In Sickness and in Health - How to Deal with Being Quarantined with your Partner


Illustration by Susannah Felstead


January is usually known as the high season for marital lawyers, as partners decide they’ve had enough and want to start the year on a new page. With partners being quarantined for several weeks on end now, it looks like January might have some competition. When lockdown restrictions in China were eased earlier this month, the divorce rates suddenly spiked in Xi’an, the capital of Shaanxi Province. After being stuck together within the same walls for over a month, it seems as if couples either found out they weren’t compatible after all, or perhaps arguments weren’t as easy to avoid as it was physically impossible to do so, leading to minor scraps being blown out of proportion. Some couples might have already faced issues even before the lockdown and are now forced to grit their teeth through what might feel like a forced extension of their relationship. 


I asked people online whether the crisis has caused tension between them and their partner. The majority of them confirmed that it made their relationship more stressful than before, however some pointed out that newly found time together gave them a chance to reconnect. Shared social isolation has created a safe haven for some at least and given them a source of security in times of anxiety and uncertainty.


One person shared that “as much as I hate to admit it, I have been heavily reliant on my boyfriend as a source of security, comfort and normality. I’ve struggled to separate from him and being at home is chaotic, so it has 100% helped me stay stable and content in a time where it feels like your whole life got cancelled.”  While others are still making their own time, revealing “my boyfriend and I are using this time to sit together and game separately and it’s lovely.”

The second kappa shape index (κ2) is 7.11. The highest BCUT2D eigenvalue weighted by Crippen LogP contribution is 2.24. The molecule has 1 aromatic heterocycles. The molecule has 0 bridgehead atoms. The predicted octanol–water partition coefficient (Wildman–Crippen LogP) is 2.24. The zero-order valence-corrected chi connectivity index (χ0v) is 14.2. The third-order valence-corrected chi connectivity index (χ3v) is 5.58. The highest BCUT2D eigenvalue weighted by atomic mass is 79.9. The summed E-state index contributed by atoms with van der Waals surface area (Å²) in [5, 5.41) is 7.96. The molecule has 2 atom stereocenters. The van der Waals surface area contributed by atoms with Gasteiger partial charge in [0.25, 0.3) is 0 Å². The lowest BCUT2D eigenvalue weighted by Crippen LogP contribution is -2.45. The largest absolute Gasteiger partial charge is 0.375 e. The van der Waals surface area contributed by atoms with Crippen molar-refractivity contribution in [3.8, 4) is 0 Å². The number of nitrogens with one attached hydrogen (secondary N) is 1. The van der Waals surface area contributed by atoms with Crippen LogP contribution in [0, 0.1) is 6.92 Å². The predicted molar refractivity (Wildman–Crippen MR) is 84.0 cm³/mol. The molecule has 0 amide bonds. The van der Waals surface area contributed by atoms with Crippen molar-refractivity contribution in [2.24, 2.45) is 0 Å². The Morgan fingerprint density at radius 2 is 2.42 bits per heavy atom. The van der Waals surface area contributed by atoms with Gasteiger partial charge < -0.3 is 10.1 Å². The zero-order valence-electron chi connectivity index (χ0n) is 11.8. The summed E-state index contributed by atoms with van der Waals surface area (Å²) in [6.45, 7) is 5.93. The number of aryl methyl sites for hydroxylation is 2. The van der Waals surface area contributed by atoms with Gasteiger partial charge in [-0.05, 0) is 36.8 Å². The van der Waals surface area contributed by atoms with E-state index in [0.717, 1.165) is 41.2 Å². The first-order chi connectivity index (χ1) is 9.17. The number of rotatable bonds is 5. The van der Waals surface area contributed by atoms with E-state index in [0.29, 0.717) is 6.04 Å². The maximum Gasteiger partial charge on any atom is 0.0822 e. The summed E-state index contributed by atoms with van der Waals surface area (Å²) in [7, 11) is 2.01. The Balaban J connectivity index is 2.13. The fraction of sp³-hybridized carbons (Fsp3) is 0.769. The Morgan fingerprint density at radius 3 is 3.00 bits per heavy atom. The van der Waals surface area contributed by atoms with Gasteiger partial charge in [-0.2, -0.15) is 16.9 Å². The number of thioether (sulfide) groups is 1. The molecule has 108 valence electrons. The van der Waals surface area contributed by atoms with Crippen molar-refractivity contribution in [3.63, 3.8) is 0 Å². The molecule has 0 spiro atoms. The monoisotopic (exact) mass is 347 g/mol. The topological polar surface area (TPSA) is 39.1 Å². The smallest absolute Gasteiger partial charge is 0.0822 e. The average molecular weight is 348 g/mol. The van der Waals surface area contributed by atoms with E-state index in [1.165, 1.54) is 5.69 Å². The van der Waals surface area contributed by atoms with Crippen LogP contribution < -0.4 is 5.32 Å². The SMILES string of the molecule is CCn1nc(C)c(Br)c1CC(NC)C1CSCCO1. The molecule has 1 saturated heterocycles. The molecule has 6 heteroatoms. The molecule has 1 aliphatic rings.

Although there is solace in having a partner close by individuals need their own space, the removal of which can cause tension in a relationship. “It’s been challenging to create two completely different lives in the same space. No one can be there for each other all the time. We need some time just to ourselves too.” These feelings seem to be unanimous, with another couple revealing “this situation has made me more grateful for when we can actually have more intense periods of seeing each other physically. But it’s also easy to fall back into your own world and forget about each other, which can create distance. The urge that you ‘have to’ talk to each other all the time can be quite challenging to me. We need some time just to ourselves too.” 

To make sure that there won’t be a January-esque doomsday for couples when this crisis is over, relationship charity Relate has published some advice on how to maintain your relationship during the lockdown. One of them includes staying open to the way your partner reacts to this current situation and not forcing them to handle things your way. In such unprecedented times, there can be no right or wrongs in the way people deal with this crisis. Some might want to refresh their news feed every minute to stay on top of government and health advice, whereas others might seek refuge from this global panic by distracting themselves with Netflix, reading or whatever lets them escape for a minute. How your partner deals with it might not correlate with your own coping mechanisms but it is important to respect that. Asking whether you can help them in any way might also open another opportunity to get to know each other more deeply, and show that you’re supportive of them no matter how this crisis affects them personally.